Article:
Home prices increased during the first quarter of 2013 by 10.2 percent, the first double-digit quarterly increase since the “bubble” peaked seven years ago. However CoreLogic, which issued its Case-Schiller Index report this morning, cautioned this price surge is not going to last.
The company said that home prices were up in 296 of the 384 metropolitan areas it tracks compared to the first quarter of 2012 including many of the cities that were at the center of the housing bubble and where prices plummeted when it burst. Phoenix was up 23 percent, Sacramento 21 percent, and Miami 14 percent. Even troubled Detroit showed an 18 percent annual gain. In Detroit, Phoenix and Sacramento, the months’-supply of active listings is approximately three months and Miami is hovering around five and a half months. Both indicate strong sellers’ markets.
Core-Logic, however, said it expects price appreciation to slow to 5.6 percent between the first quarter of 2014 and the first quarter of 2015 as rising interest rates and home prices erode affordability and inventories of new and existing homes increase causing better balance between supply and demand. As rising prices bring more homeowners into a positive equity position many, previously unable to do so, may decide to sell, further easing upward pressure on prices, slowing appreciation even further in the out years. Over the five years beginning with the first quarter of 2013 prices are expected to rise an average of 4.0 percent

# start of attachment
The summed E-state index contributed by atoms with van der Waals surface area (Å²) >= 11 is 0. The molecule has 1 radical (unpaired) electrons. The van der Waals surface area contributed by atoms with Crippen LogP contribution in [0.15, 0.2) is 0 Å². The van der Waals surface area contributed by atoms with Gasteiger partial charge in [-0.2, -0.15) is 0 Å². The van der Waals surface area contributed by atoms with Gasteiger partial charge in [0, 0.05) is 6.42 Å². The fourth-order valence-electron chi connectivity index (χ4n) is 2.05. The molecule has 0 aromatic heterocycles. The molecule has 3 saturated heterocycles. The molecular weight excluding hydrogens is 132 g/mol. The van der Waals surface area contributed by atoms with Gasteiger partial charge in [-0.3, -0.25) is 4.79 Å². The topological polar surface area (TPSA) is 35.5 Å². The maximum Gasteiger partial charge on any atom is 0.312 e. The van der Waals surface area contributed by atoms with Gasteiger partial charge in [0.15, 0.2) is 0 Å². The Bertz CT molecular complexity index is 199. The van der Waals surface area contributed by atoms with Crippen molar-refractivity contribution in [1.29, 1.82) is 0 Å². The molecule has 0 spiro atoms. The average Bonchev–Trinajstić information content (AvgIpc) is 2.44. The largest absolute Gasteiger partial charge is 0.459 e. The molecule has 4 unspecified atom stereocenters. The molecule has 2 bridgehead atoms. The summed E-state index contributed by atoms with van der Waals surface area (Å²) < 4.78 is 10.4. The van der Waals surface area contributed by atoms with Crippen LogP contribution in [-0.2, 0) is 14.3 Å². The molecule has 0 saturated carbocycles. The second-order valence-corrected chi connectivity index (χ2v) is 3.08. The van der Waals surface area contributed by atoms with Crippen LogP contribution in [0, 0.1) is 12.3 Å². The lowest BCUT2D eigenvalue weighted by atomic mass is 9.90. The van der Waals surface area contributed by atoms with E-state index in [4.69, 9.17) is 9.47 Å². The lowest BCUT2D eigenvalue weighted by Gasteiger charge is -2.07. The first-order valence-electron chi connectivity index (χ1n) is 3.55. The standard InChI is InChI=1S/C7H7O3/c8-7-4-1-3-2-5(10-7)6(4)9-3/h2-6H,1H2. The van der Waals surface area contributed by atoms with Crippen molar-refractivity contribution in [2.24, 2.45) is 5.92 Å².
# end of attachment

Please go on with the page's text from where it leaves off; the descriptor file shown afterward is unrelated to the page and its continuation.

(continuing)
“Record levels of affordability, a slowly improving job market, and very small inventories of new and existing homes for sale will continue to drive U.S. home price appreciation during the summer,” said Dr. David Stiff, chief economist for CoreLogic Case-ShillerTM. “Although a small number of metropolitan areas show year-over-year declines, it is likely that home prices in these cities will turn positive by the end of the year.”
Three of the metros that experienced a small year-over-year home price decline are Long Island, N.Y. (-1 percent), Waukegan-Kenosha, Ill-Wis. (-2 percent) and Poughkeepsie, N.Y. (-4 percent).
New home builders are ramping up as rising home prices indicate better profits, but Core-Logic says building activity has increased more slowly than expected, due mostly to the uneven economic recovery. As builder confidence as measured by the National Association of Homebuilders has recently been soaring, Core-Logic says the pace of new construction is expected to increase more rapidly.
“Although double-digit gains usually indicate unsustainable appreciation and, possibly, bubbles in some metro areas, there is less need for concern now since home prices remain 26 percent below their peak nationally and are even lower in many metro markets,” said Dr. Stiff.